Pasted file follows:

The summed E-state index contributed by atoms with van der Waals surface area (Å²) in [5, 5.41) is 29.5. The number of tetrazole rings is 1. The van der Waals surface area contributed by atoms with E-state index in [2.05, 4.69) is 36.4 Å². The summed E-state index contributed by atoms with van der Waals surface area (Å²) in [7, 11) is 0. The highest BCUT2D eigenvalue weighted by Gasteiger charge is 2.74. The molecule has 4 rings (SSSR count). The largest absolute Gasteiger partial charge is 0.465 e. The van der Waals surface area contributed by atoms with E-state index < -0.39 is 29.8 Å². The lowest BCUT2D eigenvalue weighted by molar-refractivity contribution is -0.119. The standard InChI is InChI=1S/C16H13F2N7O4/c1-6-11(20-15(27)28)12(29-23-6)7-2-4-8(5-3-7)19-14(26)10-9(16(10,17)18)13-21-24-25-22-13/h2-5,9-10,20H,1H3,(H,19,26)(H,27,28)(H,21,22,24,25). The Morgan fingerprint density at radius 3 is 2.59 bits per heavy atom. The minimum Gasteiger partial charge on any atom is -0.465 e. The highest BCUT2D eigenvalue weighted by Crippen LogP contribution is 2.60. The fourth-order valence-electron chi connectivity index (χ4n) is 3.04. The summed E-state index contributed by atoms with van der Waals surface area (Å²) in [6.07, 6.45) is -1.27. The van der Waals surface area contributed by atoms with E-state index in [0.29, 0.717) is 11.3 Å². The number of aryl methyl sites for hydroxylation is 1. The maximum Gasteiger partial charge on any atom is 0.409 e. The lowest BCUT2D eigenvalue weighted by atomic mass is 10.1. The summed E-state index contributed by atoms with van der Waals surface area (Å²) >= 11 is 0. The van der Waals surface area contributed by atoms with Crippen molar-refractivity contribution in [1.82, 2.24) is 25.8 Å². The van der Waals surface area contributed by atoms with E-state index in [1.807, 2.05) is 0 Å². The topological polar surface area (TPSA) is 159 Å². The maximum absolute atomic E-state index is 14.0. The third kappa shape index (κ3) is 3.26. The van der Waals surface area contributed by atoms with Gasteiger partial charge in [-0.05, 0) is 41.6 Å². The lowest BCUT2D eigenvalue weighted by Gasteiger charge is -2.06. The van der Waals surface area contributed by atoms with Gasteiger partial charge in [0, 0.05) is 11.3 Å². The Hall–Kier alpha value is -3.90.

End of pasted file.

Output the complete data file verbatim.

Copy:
The summed E-state index contributed by atoms with van der Waals surface area (Å²) in [5, 5.41) is 29.5. The number of tetrazole rings is 1. The van der Waals surface area contributed by atoms with E-state index in [2.05, 4.69) is 36.4 Å². The summed E-state index contributed by atoms with van der Waals surface area (Å²) in [7, 11) is 0. The highest BCUT2D eigenvalue weighted by Gasteiger charge is 2.74. The molecule has 4 rings (SSSR count). The largest absolute Gasteiger partial charge is 0.465 e. The van der Waals surface area contributed by atoms with E-state index < -0.39 is 29.8 Å². The lowest BCUT2D eigenvalue weighted by molar-refractivity contribution is -0.119. The standard InChI is InChI=1S/C16H13F2N7O4/c1-6-11(20-15(27)28)12(29-23-6)7-2-4-8(5-3-7)19-14(26)10-9(16(10,17)18)13-21-24-25-22-13/h2-5,9-10,20H,1H3,(H,19,26)(H,27,28)(H,21,22,24,25). The Morgan fingerprint density at radius 3 is 2.59 bits per heavy atom. The minimum Gasteiger partial charge on any atom is -0.465 e. The highest BCUT2D eigenvalue weighted by Crippen LogP contribution is 2.60. The fourth-order valence-electron chi connectivity index (χ4n) is 3.04. The summed E-state index contributed by atoms with van der Waals surface area (Å²) in [6.07, 6.45) is -1.27. The van der Waals surface area contributed by atoms with E-state index in [0.29, 0.717) is 11.3 Å². The number of aryl methyl sites for hydroxylation is 1. The maximum Gasteiger partial charge on any atom is 0.409 e. The lowest BCUT2D eigenvalue weighted by atomic mass is 10.1. The summed E-state index contributed by atoms with van der Waals surface area (Å²) >= 11 is 0. The van der Waals surface area contributed by atoms with Crippen molar-refractivity contribution in [1.82, 2.24) is 25.8 Å². The van der Waals surface area contributed by atoms with E-state index in [1.807, 2.05) is 0 Å². The topological polar surface area (TPSA) is 159 Å². The maximum absolute atomic E-state index is 14.0. The third kappa shape index (κ3) is 3.26. The van der Waals surface area contributed by atoms with Gasteiger partial charge in [-0.05, 0) is 41.6 Å². The lowest BCUT2D eigenvalue weighted by Gasteiger charge is -2.06. The van der Waals surface area contributed by atoms with Gasteiger partial charge in [0, 0.05) is 11.3 Å². The Hall–Kier alpha value is -3.90.